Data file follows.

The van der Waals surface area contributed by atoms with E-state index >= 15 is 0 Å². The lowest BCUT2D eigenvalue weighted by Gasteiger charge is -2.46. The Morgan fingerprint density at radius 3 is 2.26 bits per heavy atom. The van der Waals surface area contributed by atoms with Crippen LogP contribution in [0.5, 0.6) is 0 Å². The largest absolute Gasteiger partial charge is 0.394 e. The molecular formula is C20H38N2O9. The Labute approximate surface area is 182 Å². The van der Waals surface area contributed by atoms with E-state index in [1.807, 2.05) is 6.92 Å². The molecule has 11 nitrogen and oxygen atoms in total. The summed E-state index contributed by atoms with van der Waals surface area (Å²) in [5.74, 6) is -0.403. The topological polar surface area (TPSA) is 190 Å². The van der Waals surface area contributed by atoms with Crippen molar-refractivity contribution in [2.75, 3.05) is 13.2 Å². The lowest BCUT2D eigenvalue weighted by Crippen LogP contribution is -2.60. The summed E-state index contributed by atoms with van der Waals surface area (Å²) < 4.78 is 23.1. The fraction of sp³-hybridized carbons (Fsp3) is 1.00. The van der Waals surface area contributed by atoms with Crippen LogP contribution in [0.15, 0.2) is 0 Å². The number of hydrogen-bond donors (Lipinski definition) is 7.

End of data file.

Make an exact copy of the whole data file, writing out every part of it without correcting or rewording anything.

The van der Waals surface area contributed by atoms with E-state index >= 15 is 0 Å². The lowest BCUT2D eigenvalue weighted by Gasteiger charge is -2.46. The Morgan fingerprint density at radius 3 is 2.26 bits per heavy atom. The van der Waals surface area contributed by atoms with Crippen LogP contribution in [0.5, 0.6) is 0 Å². The largest absolute Gasteiger partial charge is 0.394 e. The molecular formula is C20H38N2O9. The Labute approximate surface area is 182 Å². The van der Waals surface area contributed by atoms with E-state index in [1.807, 2.05) is 6.92 Å². The molecule has 11 nitrogen and oxygen atoms in total. The summed E-state index contributed by atoms with van der Waals surface area (Å²) in [5.74, 6) is -0.403. The topological polar surface area (TPSA) is 190 Å². The van der Waals surface area contributed by atoms with Crippen molar-refractivity contribution in [2.75, 3.05) is 13.2 Å². The lowest BCUT2D eigenvalue weighted by Crippen LogP contribution is -2.60. The summed E-state index contributed by atoms with van der Waals surface area (Å²) < 4.78 is 23.1. The fraction of sp³-hybridized carbons (Fsp3) is 1.00. The van der Waals surface area contributed by atoms with Crippen LogP contribution in [0.15, 0.2) is 0 Å². The number of hydrogen-bond donors (Lipinski definition) is 7.